general practitioners continue to place amalgam
restorations, and think amalgam is safe and poses no
health risk to patients. They are, however, responding to
widespread patient concerns and inquiries, according to
recent survey results.
Originally published in the December 2002 Dental Products
four in five general practitioners in the United States
place amalgam restorations, according to the results of a
September DPR survey.l That said, more than two-thirds of
these dentists said they have decreased their use of
amalgam during their careers (see "Amalgam use"
chart). A nationwide survey by the ADA Health Policy
Resources Center showed that the number of amalgam
restorations placed dropped 28% from 1990 to 1999, while
the number of composite restorations placed jumped nearly
80% during the same time period.
reasons for this drop-off, and for a fifth of U.S. GPs
having discontinued the use of amalgam altogether, are
varied. By far, however, the most overwhelming motivation
for the shift away from amalgam is esthetics—more than
nine in 10 survey respondents cited patient preference for
esthetic materials as a reason for decreasing or stopping
amalgam use. An upcoming issue of Dental Products Report
will feature an in-depth look at the profession's opinions
on the amalgam controversy, examining specific issues such
as mercury toxicity, waste disposal concerns, and where
dentists are getting their information. The survey results
highlighted here focus on amalgam usage patterns and
bears repeating—79% of the GPs who responded to our
current survey said they offer amalgam restorations in
their practices. In fact, just over one-quarter (27%) of
these practitioners said that amalgam is used in more than
half of the direct restorations they place (see
"Amalgam caseload" chart, below). Interestingly,
the next largest single group of respondents (21%) said
that less than 10% of the direct restorations they place
are amalgam. So while amalgam is still used in many
practices, it is being used with less frequency in
Warsow, product manager for Kerr Dental's line of amalgam
alloys, offered a simple explanation. "The decline in
amalgam use is directly related to the rise in
composites," he noted. The survey responses bear this
out; 92% of those who said they stopped using or decreased
their use of amalgam indicated doing so because
"patients prefer composite resin for esthetic
pros (and con)
statement also implies that, other than esthetics, there
is nothing inherently wrong with amalgam as a restorative
material. Again, our survey results show that doctors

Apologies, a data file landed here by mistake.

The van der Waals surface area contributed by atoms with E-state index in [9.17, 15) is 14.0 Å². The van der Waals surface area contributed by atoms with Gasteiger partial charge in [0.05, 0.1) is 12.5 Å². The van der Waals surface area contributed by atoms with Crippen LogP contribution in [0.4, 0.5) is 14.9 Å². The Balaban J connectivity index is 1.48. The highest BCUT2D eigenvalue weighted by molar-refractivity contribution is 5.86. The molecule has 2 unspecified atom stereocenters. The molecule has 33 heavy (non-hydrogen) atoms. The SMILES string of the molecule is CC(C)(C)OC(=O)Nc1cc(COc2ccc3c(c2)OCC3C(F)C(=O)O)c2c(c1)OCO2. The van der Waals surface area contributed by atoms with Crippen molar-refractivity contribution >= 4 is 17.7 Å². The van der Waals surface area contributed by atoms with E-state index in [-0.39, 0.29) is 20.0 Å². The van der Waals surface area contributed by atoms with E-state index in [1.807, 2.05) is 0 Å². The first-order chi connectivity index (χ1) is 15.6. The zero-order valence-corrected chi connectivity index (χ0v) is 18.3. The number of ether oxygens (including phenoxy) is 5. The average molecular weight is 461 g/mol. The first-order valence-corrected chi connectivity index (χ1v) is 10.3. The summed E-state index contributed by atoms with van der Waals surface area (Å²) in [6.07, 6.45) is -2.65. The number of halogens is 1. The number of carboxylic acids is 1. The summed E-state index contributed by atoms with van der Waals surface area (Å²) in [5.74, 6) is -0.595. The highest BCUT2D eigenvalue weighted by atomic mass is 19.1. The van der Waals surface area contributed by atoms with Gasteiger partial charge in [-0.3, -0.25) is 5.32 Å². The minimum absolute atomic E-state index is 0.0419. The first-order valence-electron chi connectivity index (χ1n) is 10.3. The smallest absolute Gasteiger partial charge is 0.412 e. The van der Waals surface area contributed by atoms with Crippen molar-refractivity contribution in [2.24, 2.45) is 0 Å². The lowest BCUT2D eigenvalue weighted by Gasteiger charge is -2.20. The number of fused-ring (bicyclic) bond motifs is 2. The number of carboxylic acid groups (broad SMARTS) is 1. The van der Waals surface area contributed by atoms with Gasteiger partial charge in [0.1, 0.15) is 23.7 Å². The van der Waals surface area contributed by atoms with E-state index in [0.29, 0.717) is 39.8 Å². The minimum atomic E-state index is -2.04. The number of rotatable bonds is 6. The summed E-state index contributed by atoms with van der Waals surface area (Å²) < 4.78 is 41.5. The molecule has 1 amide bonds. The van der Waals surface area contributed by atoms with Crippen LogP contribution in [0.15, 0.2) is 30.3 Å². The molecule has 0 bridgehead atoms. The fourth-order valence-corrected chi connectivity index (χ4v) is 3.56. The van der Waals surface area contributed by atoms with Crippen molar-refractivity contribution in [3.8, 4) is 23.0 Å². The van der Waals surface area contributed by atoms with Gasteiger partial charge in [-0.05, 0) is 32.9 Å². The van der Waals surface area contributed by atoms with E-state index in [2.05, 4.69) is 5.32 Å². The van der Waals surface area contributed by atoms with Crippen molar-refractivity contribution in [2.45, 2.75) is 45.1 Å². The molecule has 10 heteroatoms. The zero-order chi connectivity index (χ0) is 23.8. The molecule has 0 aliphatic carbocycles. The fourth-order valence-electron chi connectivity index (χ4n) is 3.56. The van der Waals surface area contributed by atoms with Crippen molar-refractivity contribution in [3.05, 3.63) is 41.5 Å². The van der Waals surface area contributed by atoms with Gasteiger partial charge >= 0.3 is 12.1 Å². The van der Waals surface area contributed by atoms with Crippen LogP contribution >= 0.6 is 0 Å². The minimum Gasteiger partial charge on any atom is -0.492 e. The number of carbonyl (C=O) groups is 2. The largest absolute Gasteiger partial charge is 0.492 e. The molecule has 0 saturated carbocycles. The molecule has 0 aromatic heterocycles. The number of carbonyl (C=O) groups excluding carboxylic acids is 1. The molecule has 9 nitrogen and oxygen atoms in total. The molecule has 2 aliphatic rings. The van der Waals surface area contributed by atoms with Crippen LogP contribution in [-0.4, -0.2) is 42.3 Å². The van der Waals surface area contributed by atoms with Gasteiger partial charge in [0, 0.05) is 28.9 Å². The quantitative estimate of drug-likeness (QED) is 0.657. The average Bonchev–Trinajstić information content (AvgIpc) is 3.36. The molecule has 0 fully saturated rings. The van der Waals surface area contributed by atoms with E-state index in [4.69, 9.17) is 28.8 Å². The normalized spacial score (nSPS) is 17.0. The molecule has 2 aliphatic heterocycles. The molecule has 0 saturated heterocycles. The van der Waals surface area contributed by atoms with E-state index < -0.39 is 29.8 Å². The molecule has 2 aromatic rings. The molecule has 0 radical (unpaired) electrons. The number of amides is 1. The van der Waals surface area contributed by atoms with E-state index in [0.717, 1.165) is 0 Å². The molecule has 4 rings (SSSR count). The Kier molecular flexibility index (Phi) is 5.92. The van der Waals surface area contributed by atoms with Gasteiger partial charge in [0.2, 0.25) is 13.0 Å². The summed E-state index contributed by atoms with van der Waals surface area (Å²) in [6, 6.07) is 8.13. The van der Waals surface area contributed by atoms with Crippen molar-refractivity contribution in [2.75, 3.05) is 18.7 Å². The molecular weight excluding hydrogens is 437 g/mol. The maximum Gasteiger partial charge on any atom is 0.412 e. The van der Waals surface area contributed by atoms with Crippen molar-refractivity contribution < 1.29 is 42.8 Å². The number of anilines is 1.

agree. Amalgam is touted most highly for its durability
and more than four in five survey respondents gave amalgam
an "Excellent" or "Very Good" rating
in this category (see "Rating amalgam" chart
below). Interestingly, the category that received the next
highest rating from respondents was biocompatibility,
relating to the very issue that naysayers are criticizing.
The only category in which amalgam did not score highly
was esthetics, which 91% of the respondents described as
the survey respondents appear to be resolute in their
support of amalgam safety, patient concerns are more
prevalent. More than three-quarters of the responding GPs
said one or more of their patients had asked to have
functional amalgams removed for safety reasons (see
"Requests to remove amalgam" chart below).
nearly all (98%) of the respondents said that they had
patients, albeit a small number, who had expressed concern
over the safety of mercury in their mouths (see Are
patients concerned? chart below).
basic formulation of amalgam has remained unchanged for
decades. "Silver, tin, copper, and mercury,"
Warsow said. "It's been the same for years, with
slight variations in the different percentages of these
why hasn't a suitable replacement been found for the
not for lack of trying, because there has been a lot of
research done," Warsow said. "But there is no
known substitute for mercury that we have found. The one
non-mercury alloy that actually came to market expanded so
much that it fractured teeth."
then, can't the amount of mercury be reduced?
certain ratio of mercury to the rest of the mix is
necessary to ensure the proper expansion rate and marginal
seal as well as to impart a plastic, workable
consistency," Warsow said.
bulk of dental amalgam research and development efforts,
Warsow noted, has had nothing to do with trying to reduce
the mercury content. "Most of the science has been
focused on changing the ratio of silver, tin, and copper,
as well as adding other metals, such as palladium, to
improve polishability and create a material with optimal,
of its history, we believe amalgam is safe," Warsow
said. "Toxicity testing is a very exact science. If a
product is expected to cause some type of health problem,
is it tested to rigorous standards prior to 510K approval.
There has never been any scientific evidence to show that
mercury-containing dental amalgam has caused any ill
effects in patients."
from these survey results, apparently most dentists agree. nDPR